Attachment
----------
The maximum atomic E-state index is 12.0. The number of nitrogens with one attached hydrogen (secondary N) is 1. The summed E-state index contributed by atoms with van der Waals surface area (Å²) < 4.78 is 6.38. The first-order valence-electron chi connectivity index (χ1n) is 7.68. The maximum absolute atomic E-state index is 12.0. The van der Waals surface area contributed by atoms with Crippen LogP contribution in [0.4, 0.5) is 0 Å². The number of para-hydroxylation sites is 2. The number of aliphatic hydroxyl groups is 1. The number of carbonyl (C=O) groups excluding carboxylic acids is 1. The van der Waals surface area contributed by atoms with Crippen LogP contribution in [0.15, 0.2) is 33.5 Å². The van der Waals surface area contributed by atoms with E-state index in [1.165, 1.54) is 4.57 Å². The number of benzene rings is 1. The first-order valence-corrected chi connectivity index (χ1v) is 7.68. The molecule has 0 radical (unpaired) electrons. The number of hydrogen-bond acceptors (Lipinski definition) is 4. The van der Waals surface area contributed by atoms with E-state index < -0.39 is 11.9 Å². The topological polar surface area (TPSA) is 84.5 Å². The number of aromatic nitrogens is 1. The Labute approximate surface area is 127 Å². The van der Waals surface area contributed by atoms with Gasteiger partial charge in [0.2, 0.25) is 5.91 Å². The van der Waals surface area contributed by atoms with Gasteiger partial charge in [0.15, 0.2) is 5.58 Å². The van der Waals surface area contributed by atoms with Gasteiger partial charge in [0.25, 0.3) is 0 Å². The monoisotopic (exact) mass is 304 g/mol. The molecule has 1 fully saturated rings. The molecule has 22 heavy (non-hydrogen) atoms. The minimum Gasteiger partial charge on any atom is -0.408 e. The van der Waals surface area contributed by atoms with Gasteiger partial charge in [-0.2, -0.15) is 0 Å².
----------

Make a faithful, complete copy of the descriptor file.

The maximum atomic E-state index is 12.0. The number of nitrogens with one attached hydrogen (secondary N) is 1. The summed E-state index contributed by atoms with van der Waals surface area (Å²) < 4.78 is 6.38. The first-order valence-electron chi connectivity index (χ1n) is 7.68. The maximum absolute atomic E-state index is 12.0. The van der Waals surface area contributed by atoms with Crippen LogP contribution in [0.4, 0.5) is 0 Å². The number of para-hydroxylation sites is 2. The number of aliphatic hydroxyl groups is 1. The number of carbonyl (C=O) groups excluding carboxylic acids is 1. The van der Waals surface area contributed by atoms with Crippen LogP contribution in [0.15, 0.2) is 33.5 Å². The van der Waals surface area contributed by atoms with E-state index in [1.165, 1.54) is 4.57 Å². The number of benzene rings is 1. The first-order valence-corrected chi connectivity index (χ1v) is 7.68. The molecule has 0 radical (unpaired) electrons. The number of hydrogen-bond acceptors (Lipinski definition) is 4. The van der Waals surface area contributed by atoms with E-state index < -0.39 is 11.9 Å². The topological polar surface area (TPSA) is 84.5 Å². The number of aromatic nitrogens is 1. The Labute approximate surface area is 127 Å². The van der Waals surface area contributed by atoms with Gasteiger partial charge in [0.2, 0.25) is 5.91 Å². The van der Waals surface area contributed by atoms with Gasteiger partial charge in [0.15, 0.2) is 5.58 Å². The van der Waals surface area contributed by atoms with Gasteiger partial charge in [0.25, 0.3) is 0 Å². The monoisotopic (exact) mass is 304 g/mol. The molecule has 1 fully saturated rings. The molecule has 22 heavy (non-hydrogen) atoms. The minimum Gasteiger partial charge on any atom is -0.408 e. The van der Waals surface area contributed by atoms with Gasteiger partial charge in [-0.2, -0.15) is 0 Å².